Do you hate crowds when you travel? Then you probably want to avoid places on the list below, which the Travel Leaders group cobbled together based on surveying travel agents throughout the nation. In addition to nearly 90 percent of agents anticipating the same or more bookings as last year, these places are tops based on current booking data. For a full list, check out the survey online.
- Orlando, Fla.
- Las Vegas, NV
- Maui, HI
- Cancun, Mexico
- London, England
European River Cruises:
Everyone needs a vacation now and then, including dogs at animal shelters. After all, it gets crowded, stinky and stressful having tons of humans and other dogs funneling in and out all day long.
In an effort to help some of these dogs, Caitlyn and I recently decided we wanted to become foster parents for dogs, so we reached out to the Southside Animal Shelter to see if it needed help fostering any dogs until they got back up to full health and were adoptable.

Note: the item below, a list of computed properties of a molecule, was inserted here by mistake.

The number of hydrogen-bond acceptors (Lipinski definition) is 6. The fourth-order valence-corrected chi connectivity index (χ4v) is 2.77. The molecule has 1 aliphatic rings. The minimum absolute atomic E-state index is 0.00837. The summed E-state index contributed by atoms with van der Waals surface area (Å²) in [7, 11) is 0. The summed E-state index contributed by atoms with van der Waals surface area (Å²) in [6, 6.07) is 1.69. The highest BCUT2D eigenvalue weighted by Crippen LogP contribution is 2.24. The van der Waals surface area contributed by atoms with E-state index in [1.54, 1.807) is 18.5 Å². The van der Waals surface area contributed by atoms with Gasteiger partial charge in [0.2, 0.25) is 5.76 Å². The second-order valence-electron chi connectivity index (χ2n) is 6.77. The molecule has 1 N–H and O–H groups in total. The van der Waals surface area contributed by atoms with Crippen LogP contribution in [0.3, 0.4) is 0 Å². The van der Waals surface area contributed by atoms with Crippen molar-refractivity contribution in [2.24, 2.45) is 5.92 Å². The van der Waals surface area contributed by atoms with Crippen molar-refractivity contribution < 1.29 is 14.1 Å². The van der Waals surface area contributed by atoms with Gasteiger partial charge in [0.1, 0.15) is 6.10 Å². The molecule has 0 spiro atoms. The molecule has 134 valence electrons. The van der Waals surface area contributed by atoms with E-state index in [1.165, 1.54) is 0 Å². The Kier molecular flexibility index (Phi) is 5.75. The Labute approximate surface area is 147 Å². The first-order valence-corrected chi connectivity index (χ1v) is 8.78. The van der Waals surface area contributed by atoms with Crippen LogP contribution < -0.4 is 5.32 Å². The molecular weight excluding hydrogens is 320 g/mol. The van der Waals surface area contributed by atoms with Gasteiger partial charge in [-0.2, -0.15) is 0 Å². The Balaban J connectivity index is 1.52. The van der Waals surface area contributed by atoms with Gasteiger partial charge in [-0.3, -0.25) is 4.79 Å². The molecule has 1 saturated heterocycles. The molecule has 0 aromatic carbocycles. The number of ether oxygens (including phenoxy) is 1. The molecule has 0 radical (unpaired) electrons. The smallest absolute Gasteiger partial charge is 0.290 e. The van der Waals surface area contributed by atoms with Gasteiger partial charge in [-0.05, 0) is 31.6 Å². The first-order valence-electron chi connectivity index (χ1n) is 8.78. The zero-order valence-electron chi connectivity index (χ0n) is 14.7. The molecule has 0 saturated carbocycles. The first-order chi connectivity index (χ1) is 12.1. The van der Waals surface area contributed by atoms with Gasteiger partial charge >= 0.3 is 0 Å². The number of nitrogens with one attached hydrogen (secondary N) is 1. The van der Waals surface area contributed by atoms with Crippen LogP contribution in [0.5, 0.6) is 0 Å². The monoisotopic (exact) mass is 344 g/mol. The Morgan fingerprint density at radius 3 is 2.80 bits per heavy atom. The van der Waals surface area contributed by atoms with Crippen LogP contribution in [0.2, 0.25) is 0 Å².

After one false start, the shelter got back with us and introduced us to Precious, a pudgy Carin Terrier who is as cool as a cucumber, even when Bailey isn’t always quite so mellow. Coming in at a rotund 23 pounds, the five-year-old is sweet and a little slow to keep up the pace with Bailey when in the yard or on walks, but she still enjoys getting some fresh air and hopping after her itsy-bitsy squeaky tennis ball.
Of course, Jackson, our cat, isn’t too keen on the addition of another dog, now tipping the feline-to-canine and male-to-female ratios in the household, so the partition between the kitchen and living room has become his new favorite ledge above the fray. We hope Jackson will warm up to Precious soon enough.
The fostering process is interesting: There’s no concrete timetable as to how long we’ll have Precious. She has kidney stones, so we’re nursing her back to health and plan on taking her to the vet for a follow-up x-ray in a few weeks. If everything looks good, she could be up for adoption and I’m certain she’ll go fast given her demeanor and interest in lying around on squishy couch pillows.